Many people don’t figure out why a Systemd service can be masked. They understand the need to enable it at boot and start it but why masking it?
Back to basics, a Systemd service can be:
- manually started with the systemctl start command,
- automatically started at boot with the systemctl enable command,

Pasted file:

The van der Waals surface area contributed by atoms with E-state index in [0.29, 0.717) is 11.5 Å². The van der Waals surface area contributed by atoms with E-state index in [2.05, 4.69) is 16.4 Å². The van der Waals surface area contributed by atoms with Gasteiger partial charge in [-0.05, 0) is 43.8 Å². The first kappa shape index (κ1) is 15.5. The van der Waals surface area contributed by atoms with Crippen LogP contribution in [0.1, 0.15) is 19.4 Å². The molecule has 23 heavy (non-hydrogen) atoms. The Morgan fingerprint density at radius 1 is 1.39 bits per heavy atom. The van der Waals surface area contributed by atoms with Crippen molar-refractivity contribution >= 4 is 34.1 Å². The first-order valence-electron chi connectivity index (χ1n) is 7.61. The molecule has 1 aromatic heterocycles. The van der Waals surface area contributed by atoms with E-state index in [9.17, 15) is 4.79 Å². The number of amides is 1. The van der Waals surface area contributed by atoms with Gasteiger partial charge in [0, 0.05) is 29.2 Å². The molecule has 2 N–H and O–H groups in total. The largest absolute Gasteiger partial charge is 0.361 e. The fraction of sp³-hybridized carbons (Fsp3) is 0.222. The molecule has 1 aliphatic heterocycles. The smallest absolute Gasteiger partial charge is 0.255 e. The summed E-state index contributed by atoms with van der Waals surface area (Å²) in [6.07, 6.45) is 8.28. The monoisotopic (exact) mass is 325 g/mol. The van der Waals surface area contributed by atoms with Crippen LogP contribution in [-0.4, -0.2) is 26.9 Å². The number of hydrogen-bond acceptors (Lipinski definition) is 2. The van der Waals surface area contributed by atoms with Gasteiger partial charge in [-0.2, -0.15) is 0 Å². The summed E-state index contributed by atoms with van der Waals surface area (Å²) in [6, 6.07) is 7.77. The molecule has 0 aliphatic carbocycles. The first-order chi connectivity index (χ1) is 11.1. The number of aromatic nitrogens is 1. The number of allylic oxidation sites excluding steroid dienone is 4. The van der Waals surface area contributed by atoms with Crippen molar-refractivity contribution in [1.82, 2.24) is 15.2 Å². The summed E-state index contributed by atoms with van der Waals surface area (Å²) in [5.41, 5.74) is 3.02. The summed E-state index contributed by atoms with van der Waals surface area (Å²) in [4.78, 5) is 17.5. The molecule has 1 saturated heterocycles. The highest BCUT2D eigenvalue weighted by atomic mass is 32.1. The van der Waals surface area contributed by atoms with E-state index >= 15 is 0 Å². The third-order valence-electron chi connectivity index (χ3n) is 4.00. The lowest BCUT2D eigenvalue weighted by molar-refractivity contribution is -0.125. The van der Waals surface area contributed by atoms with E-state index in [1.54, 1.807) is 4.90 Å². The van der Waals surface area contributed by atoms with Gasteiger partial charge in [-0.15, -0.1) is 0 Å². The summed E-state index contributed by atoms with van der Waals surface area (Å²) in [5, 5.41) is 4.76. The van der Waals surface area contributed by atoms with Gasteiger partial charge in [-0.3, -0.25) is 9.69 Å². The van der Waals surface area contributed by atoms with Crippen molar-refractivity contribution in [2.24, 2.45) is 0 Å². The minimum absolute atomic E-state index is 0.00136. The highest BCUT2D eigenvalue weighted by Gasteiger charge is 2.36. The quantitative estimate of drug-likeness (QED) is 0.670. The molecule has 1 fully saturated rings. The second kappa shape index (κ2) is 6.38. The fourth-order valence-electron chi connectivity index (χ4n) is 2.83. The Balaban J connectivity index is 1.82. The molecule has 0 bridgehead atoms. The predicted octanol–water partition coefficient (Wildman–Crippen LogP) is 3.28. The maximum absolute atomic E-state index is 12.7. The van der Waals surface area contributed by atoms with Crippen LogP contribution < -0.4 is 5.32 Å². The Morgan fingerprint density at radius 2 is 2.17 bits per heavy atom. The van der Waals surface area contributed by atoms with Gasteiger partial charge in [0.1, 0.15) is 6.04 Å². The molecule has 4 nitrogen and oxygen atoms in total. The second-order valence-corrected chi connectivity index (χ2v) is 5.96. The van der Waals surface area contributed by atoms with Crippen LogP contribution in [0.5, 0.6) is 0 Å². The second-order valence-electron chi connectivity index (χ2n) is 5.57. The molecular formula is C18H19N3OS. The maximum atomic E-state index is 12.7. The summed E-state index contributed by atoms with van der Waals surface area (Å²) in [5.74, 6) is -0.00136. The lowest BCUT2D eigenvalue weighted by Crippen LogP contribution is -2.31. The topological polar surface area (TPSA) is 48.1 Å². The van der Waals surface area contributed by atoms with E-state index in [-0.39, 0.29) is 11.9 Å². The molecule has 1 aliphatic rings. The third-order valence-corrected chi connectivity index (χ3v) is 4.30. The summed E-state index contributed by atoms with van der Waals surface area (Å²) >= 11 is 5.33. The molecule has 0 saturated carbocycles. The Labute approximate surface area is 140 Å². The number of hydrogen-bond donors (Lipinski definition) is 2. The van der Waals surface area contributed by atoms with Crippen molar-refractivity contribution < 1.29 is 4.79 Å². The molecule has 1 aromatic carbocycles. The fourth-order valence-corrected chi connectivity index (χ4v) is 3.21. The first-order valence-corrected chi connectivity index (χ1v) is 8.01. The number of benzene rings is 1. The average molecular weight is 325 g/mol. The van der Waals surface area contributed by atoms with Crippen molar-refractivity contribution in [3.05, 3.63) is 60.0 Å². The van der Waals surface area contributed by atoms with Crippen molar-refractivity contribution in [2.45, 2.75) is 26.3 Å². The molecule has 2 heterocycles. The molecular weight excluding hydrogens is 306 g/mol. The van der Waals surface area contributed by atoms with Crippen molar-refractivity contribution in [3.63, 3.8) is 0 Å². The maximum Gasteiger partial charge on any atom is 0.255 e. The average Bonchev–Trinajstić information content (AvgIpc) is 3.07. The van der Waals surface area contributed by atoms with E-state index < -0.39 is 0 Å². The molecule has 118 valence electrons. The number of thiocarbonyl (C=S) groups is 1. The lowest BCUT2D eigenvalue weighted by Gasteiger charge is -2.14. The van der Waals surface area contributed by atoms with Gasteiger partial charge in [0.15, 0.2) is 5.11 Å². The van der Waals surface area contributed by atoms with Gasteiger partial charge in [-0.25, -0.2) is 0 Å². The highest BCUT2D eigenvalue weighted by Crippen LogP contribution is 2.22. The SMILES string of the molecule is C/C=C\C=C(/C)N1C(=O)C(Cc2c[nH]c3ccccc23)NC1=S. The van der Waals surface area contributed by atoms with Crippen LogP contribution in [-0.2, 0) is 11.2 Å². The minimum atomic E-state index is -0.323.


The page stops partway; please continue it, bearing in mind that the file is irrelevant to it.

- dbus-activated by another Systemd service (NetworkManager can be triggered like this),
- socket-activated by some network activities (the printer service cups is a good example).
With this in mind, it becomes clear that masking a Systemd service with the systemctl mask command makes sense for a dbus-activated or a socket-activated service because in these cases stopping or disabling won’t definitively be enough!
Conclusion: If you want to be sure that a service will not start, mask it!